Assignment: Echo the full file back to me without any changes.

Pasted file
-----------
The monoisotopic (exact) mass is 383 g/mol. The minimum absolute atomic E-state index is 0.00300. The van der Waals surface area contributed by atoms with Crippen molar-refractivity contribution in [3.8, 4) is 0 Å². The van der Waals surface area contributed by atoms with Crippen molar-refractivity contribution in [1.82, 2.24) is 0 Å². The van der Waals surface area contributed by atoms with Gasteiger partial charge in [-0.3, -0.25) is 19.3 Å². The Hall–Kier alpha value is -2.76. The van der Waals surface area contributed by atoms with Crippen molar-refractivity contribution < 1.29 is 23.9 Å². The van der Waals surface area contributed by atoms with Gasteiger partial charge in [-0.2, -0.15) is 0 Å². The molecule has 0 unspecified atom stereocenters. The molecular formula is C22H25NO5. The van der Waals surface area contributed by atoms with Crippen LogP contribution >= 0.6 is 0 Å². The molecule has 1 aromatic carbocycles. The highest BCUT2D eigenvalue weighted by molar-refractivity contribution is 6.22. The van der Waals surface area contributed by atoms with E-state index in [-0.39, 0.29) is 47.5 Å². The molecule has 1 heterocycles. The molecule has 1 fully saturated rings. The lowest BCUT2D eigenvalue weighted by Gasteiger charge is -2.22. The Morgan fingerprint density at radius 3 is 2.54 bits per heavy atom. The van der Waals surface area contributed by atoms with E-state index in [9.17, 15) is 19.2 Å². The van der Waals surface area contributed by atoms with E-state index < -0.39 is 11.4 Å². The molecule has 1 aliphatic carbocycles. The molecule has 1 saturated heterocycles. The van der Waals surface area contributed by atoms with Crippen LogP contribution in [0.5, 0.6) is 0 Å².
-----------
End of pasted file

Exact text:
The monoisotopic (exact) mass is 383 g/mol. The minimum absolute atomic E-state index is 0.00300. The van der Waals surface area contributed by atoms with Crippen molar-refractivity contribution in [3.8, 4) is 0 Å². The van der Waals surface area contributed by atoms with Crippen molar-refractivity contribution in [1.82, 2.24) is 0 Å². The van der Waals surface area contributed by atoms with Gasteiger partial charge in [-0.3, -0.25) is 19.3 Å². The Hall–Kier alpha value is -2.76. The van der Waals surface area contributed by atoms with Crippen molar-refractivity contribution < 1.29 is 23.9 Å². The van der Waals surface area contributed by atoms with Gasteiger partial charge in [-0.2, -0.15) is 0 Å². The molecule has 0 unspecified atom stereocenters. The molecular formula is C22H25NO5. The van der Waals surface area contributed by atoms with Crippen LogP contribution >= 0.6 is 0 Å². The molecule has 1 aromatic carbocycles. The highest BCUT2D eigenvalue weighted by molar-refractivity contribution is 6.22. The van der Waals surface area contributed by atoms with E-state index in [-0.39, 0.29) is 47.5 Å². The molecule has 1 heterocycles. The molecule has 1 fully saturated rings. The lowest BCUT2D eigenvalue weighted by Gasteiger charge is -2.22. The Morgan fingerprint density at radius 3 is 2.54 bits per heavy atom. The van der Waals surface area contributed by atoms with E-state index in [9.17, 15) is 19.2 Å². The van der Waals surface area contributed by atoms with E-state index < -0.39 is 11.4 Å². The molecule has 1 aliphatic carbocycles. The molecule has 1 saturated heterocycles. The van der Waals surface area contributed by atoms with Crippen LogP contribution in [0.5, 0.6) is 0 Å².